There is a thing that bugs me about flipflops: usually, the edge-triggered flops are used, which sample D and update their Q on the posedge, i.e. master latch has inverted clock and slave latch has positive clock, like this: enter image description here

On the other hand, "usual" master slave flops have master on positive clock and slave on the negative clock, meaning they sample D on posedge and update their Q on negedge, like this one:
enter image description here

Question: why such flops are not the default flops that are used? Most CMOS libraries and designs are using posedge flops.

But, there are several advantages to master-flip flops that update their Q on negedge:
1. No headaches with hold timings, as D won't trigger on the posedge together with clock, making timing analysis simpler
2. No simulation shoot-through. If your design has clocking path longer than D path (for instance, there are clock gates), then the next stage will properly sample "previous" D value, instead of "currently updated" new one.
The only disadvantage I see is that you lose half a period of time for your combinational logic to settle.
Is there something else that I am missing?

  • \$\begingroup\$ Most people don't want to give up that disadvantage that you mention, and have the functionality of the part depend on the clock's positive and negative pulse widths. And you still have to worry about hold if the clock arrival times at every latch are not the same. \$\endgroup\$
    – stevesliva
    Jun 19, 2017 at 21:36

1 Answer 1


You are correct that master slave flip-flops provide the nice functionality that you define.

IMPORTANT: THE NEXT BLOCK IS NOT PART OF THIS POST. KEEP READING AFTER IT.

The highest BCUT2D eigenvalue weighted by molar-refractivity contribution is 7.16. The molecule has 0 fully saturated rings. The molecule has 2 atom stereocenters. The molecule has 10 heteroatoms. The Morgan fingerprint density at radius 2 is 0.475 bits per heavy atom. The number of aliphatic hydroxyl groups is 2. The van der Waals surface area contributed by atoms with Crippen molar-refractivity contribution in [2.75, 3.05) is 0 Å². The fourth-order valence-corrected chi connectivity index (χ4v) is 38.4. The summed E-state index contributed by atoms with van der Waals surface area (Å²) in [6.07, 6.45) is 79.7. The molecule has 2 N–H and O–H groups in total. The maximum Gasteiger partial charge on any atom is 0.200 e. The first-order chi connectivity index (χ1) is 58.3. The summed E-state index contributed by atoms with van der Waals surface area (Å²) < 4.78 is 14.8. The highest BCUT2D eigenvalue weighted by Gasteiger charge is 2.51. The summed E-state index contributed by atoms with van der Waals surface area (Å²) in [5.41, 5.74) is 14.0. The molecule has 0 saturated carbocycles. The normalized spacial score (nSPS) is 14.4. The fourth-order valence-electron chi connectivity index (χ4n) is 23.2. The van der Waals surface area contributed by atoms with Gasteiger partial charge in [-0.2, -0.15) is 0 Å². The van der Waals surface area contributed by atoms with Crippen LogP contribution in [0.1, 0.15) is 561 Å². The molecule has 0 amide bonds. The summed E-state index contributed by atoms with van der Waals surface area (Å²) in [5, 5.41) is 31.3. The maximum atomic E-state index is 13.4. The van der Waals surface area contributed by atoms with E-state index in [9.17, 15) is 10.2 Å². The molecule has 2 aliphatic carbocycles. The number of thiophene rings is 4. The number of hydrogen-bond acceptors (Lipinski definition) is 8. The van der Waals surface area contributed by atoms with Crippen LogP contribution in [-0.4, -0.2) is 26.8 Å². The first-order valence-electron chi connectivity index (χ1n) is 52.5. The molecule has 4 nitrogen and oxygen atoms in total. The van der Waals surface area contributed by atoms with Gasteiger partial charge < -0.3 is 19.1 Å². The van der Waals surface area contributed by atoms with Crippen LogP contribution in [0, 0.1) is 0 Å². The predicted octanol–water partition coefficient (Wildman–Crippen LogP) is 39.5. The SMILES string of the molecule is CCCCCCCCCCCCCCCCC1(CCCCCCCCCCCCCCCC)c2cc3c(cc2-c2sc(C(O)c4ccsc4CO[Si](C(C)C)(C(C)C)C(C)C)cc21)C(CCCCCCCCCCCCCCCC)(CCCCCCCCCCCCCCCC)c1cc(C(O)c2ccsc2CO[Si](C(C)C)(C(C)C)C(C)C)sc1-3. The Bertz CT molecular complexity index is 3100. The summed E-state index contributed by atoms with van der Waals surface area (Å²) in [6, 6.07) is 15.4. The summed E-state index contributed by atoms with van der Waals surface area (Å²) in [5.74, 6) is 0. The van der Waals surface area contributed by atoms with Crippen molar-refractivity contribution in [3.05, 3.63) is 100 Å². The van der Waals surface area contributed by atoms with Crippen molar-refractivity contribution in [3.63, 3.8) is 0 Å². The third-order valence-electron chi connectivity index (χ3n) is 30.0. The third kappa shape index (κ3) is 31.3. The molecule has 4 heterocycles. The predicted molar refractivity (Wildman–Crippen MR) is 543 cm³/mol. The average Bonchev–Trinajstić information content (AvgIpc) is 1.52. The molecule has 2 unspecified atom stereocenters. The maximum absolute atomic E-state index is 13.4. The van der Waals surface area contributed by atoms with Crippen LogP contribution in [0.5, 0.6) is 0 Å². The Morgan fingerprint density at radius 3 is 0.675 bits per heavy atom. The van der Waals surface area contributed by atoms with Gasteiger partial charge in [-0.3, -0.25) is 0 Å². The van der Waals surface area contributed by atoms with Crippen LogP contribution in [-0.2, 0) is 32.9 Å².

However there are other situations where you need that first latch on it's own.

For example, where the output of the second latch is dependent on some other input..


simulate this circuit – Schematic created using CircuitLab

As such you need the simple edge triggered latch as the primitive.

  • \$\begingroup\$ In this case you can use level latches to build that, right? But this still doesn't answer the question why only edge-triggered are overwhelmingly used in the designs (as primary library primitive), despite having simulation issues and hold timing headaches \$\endgroup\$ Apr 22, 2017 at 10:05
  • \$\begingroup\$ @artemonster the only have issues if you don't design it right. You need the primitive for the reasons mentioned above. It is always up to designer to use and time things properly. \$\endgroup\$
    – Trevor_G
    Apr 22, 2017 at 10:15
  • \$\begingroup\$ @artemonster the trick is to minimize the gate count and still stay synchronized. \$\endgroup\$
    – Trevor_G
    Apr 22, 2017 at 10:17
  • \$\begingroup\$ edge-triggered (sample and update on same clock edge) allow the rest of the clock cycle for combinatorial delays. \$\endgroup\$ Apr 22, 2017 at 13:32

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